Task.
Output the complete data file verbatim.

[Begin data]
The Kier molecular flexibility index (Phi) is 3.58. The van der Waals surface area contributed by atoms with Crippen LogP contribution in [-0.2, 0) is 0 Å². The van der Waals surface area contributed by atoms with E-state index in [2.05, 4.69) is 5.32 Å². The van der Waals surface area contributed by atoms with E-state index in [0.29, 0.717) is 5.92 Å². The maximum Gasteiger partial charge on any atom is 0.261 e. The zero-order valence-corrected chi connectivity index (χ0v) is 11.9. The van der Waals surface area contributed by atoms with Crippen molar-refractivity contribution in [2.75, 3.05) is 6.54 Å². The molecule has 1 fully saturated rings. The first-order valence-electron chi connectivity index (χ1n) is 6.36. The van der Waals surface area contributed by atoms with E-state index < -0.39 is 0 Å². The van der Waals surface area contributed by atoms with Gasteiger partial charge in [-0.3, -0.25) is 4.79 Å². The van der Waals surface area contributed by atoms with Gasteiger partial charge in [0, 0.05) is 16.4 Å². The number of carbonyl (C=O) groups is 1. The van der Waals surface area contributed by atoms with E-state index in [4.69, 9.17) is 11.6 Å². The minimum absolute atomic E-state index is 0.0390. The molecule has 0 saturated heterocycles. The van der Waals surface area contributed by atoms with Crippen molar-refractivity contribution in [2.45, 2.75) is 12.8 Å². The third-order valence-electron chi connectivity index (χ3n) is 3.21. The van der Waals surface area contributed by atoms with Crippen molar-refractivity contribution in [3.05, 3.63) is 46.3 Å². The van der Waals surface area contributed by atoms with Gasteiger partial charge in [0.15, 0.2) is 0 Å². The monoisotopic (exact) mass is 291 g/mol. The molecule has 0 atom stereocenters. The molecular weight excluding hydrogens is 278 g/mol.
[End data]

The Kier molecular flexibility index (Phi) is 3.58. The van der Waals surface area contributed by atoms with Crippen LogP contribution in [-0.2, 0) is 0 Å². The van der Waals surface area contributed by atoms with E-state index in [2.05, 4.69) is 5.32 Å². The van der Waals surface area contributed by atoms with E-state index in [0.29, 0.717) is 5.92 Å². The maximum Gasteiger partial charge on any atom is 0.261 e. The zero-order valence-corrected chi connectivity index (χ0v) is 11.9. The van der Waals surface area contributed by atoms with Crippen molar-refractivity contribution in [2.75, 3.05) is 6.54 Å². The molecule has 1 fully saturated rings. The first-order valence-electron chi connectivity index (χ1n) is 6.36. The van der Waals surface area contributed by atoms with E-state index < -0.39 is 0 Å². The van der Waals surface area contributed by atoms with Gasteiger partial charge in [-0.3, -0.25) is 4.79 Å². The van der Waals surface area contributed by atoms with Gasteiger partial charge in [0, 0.05) is 16.4 Å². The number of carbonyl (C=O) groups is 1. The van der Waals surface area contributed by atoms with E-state index in [4.69, 9.17) is 11.6 Å². The minimum absolute atomic E-state index is 0.0390. The molecule has 0 saturated heterocycles. The van der Waals surface area contributed by atoms with Crippen molar-refractivity contribution in [2.45, 2.75) is 12.8 Å². The third-order valence-electron chi connectivity index (χ3n) is 3.21. The van der Waals surface area contributed by atoms with Crippen molar-refractivity contribution in [3.05, 3.63) is 46.3 Å². The van der Waals surface area contributed by atoms with Gasteiger partial charge in [0.15, 0.2) is 0 Å². The monoisotopic (exact) mass is 291 g/mol. The molecule has 0 atom stereocenters. The molecular weight excluding hydrogens is 278 g/mol.